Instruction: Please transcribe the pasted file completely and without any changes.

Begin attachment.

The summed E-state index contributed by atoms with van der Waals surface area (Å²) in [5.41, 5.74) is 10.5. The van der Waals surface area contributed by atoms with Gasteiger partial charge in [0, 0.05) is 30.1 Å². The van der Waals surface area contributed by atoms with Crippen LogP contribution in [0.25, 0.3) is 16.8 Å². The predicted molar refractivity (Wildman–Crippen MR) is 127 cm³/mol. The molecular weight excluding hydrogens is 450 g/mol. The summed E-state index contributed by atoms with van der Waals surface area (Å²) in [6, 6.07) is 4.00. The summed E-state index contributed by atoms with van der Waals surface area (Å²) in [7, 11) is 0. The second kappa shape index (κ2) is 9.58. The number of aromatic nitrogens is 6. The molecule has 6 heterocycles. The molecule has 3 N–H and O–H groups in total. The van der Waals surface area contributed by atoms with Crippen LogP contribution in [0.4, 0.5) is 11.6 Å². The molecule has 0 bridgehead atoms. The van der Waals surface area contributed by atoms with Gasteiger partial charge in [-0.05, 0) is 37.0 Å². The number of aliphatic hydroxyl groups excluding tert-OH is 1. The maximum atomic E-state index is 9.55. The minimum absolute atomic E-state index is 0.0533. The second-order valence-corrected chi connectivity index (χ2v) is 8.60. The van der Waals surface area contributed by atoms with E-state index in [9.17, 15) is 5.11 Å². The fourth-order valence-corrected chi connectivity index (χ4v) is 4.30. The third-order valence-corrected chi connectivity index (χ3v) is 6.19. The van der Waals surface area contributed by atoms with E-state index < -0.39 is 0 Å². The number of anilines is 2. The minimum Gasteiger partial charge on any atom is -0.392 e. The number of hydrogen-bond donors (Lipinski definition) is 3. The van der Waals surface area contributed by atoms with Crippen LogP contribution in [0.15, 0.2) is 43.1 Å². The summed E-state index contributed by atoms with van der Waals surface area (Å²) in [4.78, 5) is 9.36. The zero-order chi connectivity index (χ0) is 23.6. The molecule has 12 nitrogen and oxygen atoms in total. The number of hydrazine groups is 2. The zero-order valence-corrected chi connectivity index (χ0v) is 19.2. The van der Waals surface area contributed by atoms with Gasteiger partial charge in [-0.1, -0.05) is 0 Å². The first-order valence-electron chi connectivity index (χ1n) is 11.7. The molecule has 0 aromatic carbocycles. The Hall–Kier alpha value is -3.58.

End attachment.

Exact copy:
The summed E-state index contributed by atoms with van der Waals surface area (Å²) in [5.41, 5.74) is 10.5. The van der Waals surface area contributed by atoms with Gasteiger partial charge in [0, 0.05) is 30.1 Å². The van der Waals surface area contributed by atoms with Crippen LogP contribution in [0.25, 0.3) is 16.8 Å². The predicted molar refractivity (Wildman–Crippen MR) is 127 cm³/mol. The molecular weight excluding hydrogens is 450 g/mol. The summed E-state index contributed by atoms with van der Waals surface area (Å²) in [6, 6.07) is 4.00. The summed E-state index contributed by atoms with van der Waals surface area (Å²) in [7, 11) is 0. The second kappa shape index (κ2) is 9.58. The number of aromatic nitrogens is 6. The molecule has 6 heterocycles. The molecule has 3 N–H and O–H groups in total. The van der Waals surface area contributed by atoms with Crippen LogP contribution in [0.4, 0.5) is 11.6 Å². The molecule has 0 bridgehead atoms. The van der Waals surface area contributed by atoms with Gasteiger partial charge in [-0.05, 0) is 37.0 Å². The number of aliphatic hydroxyl groups excluding tert-OH is 1. The maximum atomic E-state index is 9.55. The minimum absolute atomic E-state index is 0.0533. The second-order valence-corrected chi connectivity index (χ2v) is 8.60. The van der Waals surface area contributed by atoms with E-state index in [9.17, 15) is 5.11 Å². The fourth-order valence-corrected chi connectivity index (χ4v) is 4.30. The third-order valence-corrected chi connectivity index (χ3v) is 6.19. The van der Waals surface area contributed by atoms with E-state index < -0.39 is 0 Å². The number of anilines is 2. The minimum Gasteiger partial charge on any atom is -0.392 e. The number of hydrogen-bond donors (Lipinski definition) is 3. The van der Waals surface area contributed by atoms with Crippen LogP contribution in [0.15, 0.2) is 43.1 Å². The summed E-state index contributed by atoms with van der Waals surface area (Å²) in [4.78, 5) is 9.36. The zero-order chi connectivity index (χ0) is 23.6. The molecule has 12 nitrogen and oxygen atoms in total. The number of hydrazine groups is 2. The zero-order valence-corrected chi connectivity index (χ0v) is 19.2. The van der Waals surface area contributed by atoms with Gasteiger partial charge in [-0.1, -0.05) is 0 Å². The first-order valence-electron chi connectivity index (χ1n) is 11.7. The molecule has 0 aromatic carbocycles. The Hall–Kier alpha value is -3.58.